With a student population of less than 4,000, Bryant University certainly isn't the largest institution of higher learning in the United States. It's regarded as one of the most wired schools in the world, however, boasting "one port per pillow" in the dorms.
Yet before 2007, the school's IT infrastructure was sorely lacking. It was running 75 servers at a woefully low utilization rate of less than 10 per cent -- plus the machines were spread out across three rooms. On top of that, the school determined that the facilities lacked the space, power, and cooling capacity to meet the ever-increasing computing and communication demands of its staff and students.
"In the past 10 years, Bryant University has added 144,000 square feet of new facilities and has experienced a 300 per cent rise in applications," said CIO Arthur Gloster. "We were not properly set up to handle this growth, and it was time for Bryant University to make a cost-saving and energy-efficient change."
Cooling only what needs to be cool
Bryant enlisted the services of IBM and APC to construct a datacenter built around Big Blue's Scalable Modular Data Center offering -- not unlike Sun's portable Project Blackbox. Built with standardized components, the design lends itself to quick, plug-and-play-like expansion.
Among its energy-saving features is an efficient cooling system that uses what APC dubs in-row cooling. Situated between equipment racks, the units push cold air directly in front of the racks, automatically adjusting cooling levels depending on feedback from a temperature sensor.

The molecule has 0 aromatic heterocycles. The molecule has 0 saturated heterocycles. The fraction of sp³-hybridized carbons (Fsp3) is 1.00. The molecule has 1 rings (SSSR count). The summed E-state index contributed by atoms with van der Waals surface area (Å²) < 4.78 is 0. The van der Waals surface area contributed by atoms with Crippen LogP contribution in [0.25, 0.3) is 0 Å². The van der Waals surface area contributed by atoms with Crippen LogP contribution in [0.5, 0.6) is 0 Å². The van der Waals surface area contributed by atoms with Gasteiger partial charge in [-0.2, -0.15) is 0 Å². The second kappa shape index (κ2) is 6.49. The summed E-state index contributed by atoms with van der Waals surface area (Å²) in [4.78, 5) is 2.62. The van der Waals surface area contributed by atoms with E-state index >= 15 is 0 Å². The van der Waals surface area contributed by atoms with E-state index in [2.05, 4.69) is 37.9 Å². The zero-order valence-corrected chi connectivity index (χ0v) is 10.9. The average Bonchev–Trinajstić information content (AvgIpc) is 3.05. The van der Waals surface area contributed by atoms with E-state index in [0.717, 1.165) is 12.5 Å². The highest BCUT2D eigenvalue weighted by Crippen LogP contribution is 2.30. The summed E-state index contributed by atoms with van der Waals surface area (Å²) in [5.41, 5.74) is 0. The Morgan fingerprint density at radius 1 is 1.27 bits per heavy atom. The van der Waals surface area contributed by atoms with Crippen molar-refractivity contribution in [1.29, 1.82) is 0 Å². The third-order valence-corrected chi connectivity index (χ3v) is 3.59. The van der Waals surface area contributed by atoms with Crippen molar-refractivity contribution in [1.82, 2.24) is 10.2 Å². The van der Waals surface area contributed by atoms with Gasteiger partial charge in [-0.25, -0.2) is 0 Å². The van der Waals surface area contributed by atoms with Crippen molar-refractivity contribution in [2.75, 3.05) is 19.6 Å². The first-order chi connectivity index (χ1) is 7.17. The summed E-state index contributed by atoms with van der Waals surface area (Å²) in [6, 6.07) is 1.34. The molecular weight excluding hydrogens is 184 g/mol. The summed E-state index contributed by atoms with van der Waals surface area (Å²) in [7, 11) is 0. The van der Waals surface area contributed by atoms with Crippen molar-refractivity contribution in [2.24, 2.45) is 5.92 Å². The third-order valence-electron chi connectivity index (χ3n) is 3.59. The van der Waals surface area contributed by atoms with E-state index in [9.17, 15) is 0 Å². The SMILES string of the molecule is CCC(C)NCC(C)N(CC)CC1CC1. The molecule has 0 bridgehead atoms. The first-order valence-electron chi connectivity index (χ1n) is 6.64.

This approach is far more efficient than traditional perimeter cooling, where cold air is pumped throughout the entire datacenter, even in areas where it's not needed. "When they come into the datacenter, many people remark that it feels too warm -- they are accustomed to heavily air-conditioned datacenters," said Rich Siedzik, the school's director of computer and telecommunication services.
Virtualized blades save space, power and cooling
Bryant also has fewer servers to cool now: The workloads from the school's 75 underutilized, heterogeneous servers were virtualized onto 40 energy-efficient blades, saving around 50 per cent on floor space. Sweetening the move: The school doesn't need to buy a new server each month to keep up with its growing needs. "Previously, [we would have been] buying and installing 12 new physical machines, then paying the additional power and cooling costs over their full lifecycle," Gloster says.
The new architecture has also give the Bryant IT team invaluable visibility of its energy consumption on a per-rack, per-device level, according to Siedzik. They're now installing agents on their messaging platform, which will gather energy metrics at the OS, application, and transaction levels. "We will we be able to trend our usage patterns on these boxes along with the capability to cap power levels during underutilized periods. So our direction is one of visibility, control, and automation," Siedzik says.
All told, the benefits are numerous and pretty impressive: Gloster estimates the modular approach with the smarter cooling is "30 per cent more efficient in power and cooling terms alone" compared to a traditional datacenter infrastructure, "both reducing expenditure and underlining the university's commitment to environmental sustainability."